Rational investors want the highest possible return for a given level of risk. The higher the risk, the higher the return investors demand. And, for the same level of return, investors choose less risky investments.

It is evident by comparing United States government bonds (Treasuries) to bonds issued by corporations. Since the American government guarantees repayment of principal invested plus interest on these bonds, the U.S. Treasuries are considered safe.

On the other hand, corporate bonds are considered to be riskier as corporations can’t provide the same assurance as the American government. Therefore, investors demand compensation for increased risk in the form of higher interest rate for Corporates in comparison to Treasuries.
 

Standard deviation and risk


The risk of a financial instrument is measured in standard deviation. That’s quite an important concept in finance, which all investors need to understand. It measures the spread of values, which are fluctuations in prices, both negative and positive.

According to this concept, 68% of values lie within one standard deviation, 95% within two standard deviations, and nearly all, 99.73%, within three standard deviations.

Volatility of investments can be estimated by calculating their standard deviation for a period of one year, or longer. (By the way, this is historical volatility based on which the future probabilities of return are estimated.)

To give an example, if a security, such as Stock A, has a standard deviation of 10%, it means there is a 68% chance (one standard deviation) that it will fluctuate +/- 10%.

Now, let’s take two standard deviations for a higher probability estimation of stock’s volatility. According to this, there is a 95% probability Stock A will fluctuate +/- 20%. If the price of this stock is $50, it may go down 20% ($10) to $40, or it may rise to $60. This is based on this high probability, but still there is no guarantee as to the future return.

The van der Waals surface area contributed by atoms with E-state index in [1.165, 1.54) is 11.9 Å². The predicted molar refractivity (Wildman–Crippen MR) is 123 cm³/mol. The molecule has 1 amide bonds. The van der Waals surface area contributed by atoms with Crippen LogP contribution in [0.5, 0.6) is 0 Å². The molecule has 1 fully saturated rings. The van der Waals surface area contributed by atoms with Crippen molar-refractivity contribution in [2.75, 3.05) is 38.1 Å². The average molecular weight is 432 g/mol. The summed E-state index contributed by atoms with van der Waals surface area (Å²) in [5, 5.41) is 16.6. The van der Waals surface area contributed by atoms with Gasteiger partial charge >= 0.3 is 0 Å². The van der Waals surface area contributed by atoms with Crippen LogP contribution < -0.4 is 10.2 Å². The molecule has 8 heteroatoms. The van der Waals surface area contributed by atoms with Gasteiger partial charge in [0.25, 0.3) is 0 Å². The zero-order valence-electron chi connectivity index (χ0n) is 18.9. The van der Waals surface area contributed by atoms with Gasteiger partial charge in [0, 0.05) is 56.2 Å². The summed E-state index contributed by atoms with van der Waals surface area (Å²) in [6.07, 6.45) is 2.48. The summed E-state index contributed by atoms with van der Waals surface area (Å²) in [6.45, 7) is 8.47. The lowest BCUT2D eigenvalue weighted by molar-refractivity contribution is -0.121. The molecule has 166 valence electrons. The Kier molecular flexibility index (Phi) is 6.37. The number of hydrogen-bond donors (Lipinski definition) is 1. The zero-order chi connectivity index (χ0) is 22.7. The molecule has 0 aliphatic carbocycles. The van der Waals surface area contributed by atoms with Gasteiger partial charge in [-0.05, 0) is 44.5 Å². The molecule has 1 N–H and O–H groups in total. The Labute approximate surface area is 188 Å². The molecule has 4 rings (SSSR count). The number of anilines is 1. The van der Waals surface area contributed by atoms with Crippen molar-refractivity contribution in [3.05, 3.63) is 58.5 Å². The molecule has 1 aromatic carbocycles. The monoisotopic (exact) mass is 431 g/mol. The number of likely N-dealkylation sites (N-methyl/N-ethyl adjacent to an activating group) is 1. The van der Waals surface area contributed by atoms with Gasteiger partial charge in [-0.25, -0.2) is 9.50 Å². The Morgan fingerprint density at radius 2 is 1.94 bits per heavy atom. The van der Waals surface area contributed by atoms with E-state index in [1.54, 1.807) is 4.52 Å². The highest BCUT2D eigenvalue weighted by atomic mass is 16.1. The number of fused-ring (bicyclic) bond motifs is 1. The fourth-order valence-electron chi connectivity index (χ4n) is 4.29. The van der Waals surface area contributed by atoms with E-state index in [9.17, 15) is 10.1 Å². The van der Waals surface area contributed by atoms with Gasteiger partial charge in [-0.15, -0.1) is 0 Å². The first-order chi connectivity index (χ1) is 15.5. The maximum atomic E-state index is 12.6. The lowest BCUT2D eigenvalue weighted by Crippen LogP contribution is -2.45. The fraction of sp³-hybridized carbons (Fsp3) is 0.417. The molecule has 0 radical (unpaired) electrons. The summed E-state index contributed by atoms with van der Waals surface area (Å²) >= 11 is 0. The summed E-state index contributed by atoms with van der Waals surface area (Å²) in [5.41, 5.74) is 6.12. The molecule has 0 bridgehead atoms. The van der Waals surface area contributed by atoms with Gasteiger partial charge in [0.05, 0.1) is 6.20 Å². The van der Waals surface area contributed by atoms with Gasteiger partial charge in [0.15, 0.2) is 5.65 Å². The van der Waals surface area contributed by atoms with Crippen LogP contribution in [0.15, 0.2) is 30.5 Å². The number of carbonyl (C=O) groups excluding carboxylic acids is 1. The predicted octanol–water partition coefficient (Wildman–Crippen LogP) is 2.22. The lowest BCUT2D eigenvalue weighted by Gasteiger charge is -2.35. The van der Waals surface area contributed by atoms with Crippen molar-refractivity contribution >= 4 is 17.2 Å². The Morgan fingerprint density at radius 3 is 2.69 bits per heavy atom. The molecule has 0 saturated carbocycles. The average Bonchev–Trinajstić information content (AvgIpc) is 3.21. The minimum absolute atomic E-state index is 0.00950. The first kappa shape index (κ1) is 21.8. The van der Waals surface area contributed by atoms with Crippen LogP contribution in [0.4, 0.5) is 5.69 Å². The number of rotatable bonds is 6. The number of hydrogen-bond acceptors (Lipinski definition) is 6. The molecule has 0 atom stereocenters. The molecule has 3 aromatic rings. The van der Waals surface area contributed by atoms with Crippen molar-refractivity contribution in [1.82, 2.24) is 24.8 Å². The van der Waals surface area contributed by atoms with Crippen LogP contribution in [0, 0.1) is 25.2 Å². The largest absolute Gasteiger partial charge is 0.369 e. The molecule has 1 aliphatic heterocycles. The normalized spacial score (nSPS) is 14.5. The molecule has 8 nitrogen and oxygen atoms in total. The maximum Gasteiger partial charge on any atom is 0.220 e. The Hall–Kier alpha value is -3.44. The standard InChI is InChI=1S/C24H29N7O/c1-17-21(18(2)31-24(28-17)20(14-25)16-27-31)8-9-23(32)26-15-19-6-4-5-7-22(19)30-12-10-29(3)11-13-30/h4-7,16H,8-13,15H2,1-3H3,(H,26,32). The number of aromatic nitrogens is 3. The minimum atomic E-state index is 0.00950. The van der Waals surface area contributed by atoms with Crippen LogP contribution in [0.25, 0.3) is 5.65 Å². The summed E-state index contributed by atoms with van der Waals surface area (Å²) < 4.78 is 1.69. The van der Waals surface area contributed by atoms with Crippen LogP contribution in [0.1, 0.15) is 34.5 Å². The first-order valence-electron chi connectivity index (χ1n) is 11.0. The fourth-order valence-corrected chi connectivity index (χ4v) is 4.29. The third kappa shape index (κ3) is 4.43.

Now, imagine that Stock B has a standard deviation of 15%. So, there is a 95% chance (two standard deviations) that its price may rise or fall 30%. What if it falls 30%? That makes it riskier than the previous example (Stock A) where two standard deviations would mean a drop of 20%.

Therefore, higher standard deviation makes investments riskier. Higher risk has potential for bigger profit, but also for bigger loss. Therefore, investors will buy a riskier security only if it offers better return potential than a security that is less risky.

 
Risk among asset classes

Different stocks have different standard deviations (risks), and these can also change over time. In addition, different asset classes have different risks. Generally speaking, stocks are riskier than bonds (although there are stocks that are less risky than some bonds, especially high yield junk bonds).

But, to make a generalization here, stock investors demand higher returns than bond investors as risk is higher. Effectively, over the decades, stocks as an asset class have produced higher returns than bonds, but also stocks had more down periods.

On the top of the risk scale you’ll find futures, options, and other investments such as art and collectibles. These are followed by stocks.  After stocks, mutual funds come since these have lower risk because stock funds are less risky than individual stocks because their portfolios are diversified. Next, come corporate and municipal bonds, high yield bonds (bonds issued by entities who don’t have a good credit rating, thus pay higher interest rates), and real estate. Then, at the bottom of the risk scale, we have U.S. Treasuries, Certificates of Deposit, insured bank deposits, and money market funds.

In summary, the higher the risk, the more investors demand in future return. Usually, a value of an investment will fall when its risk rises. If you don’t like risk, than you need to settle for smaller returns. As the saying goes, “There is no free lunch on Wall Street.”



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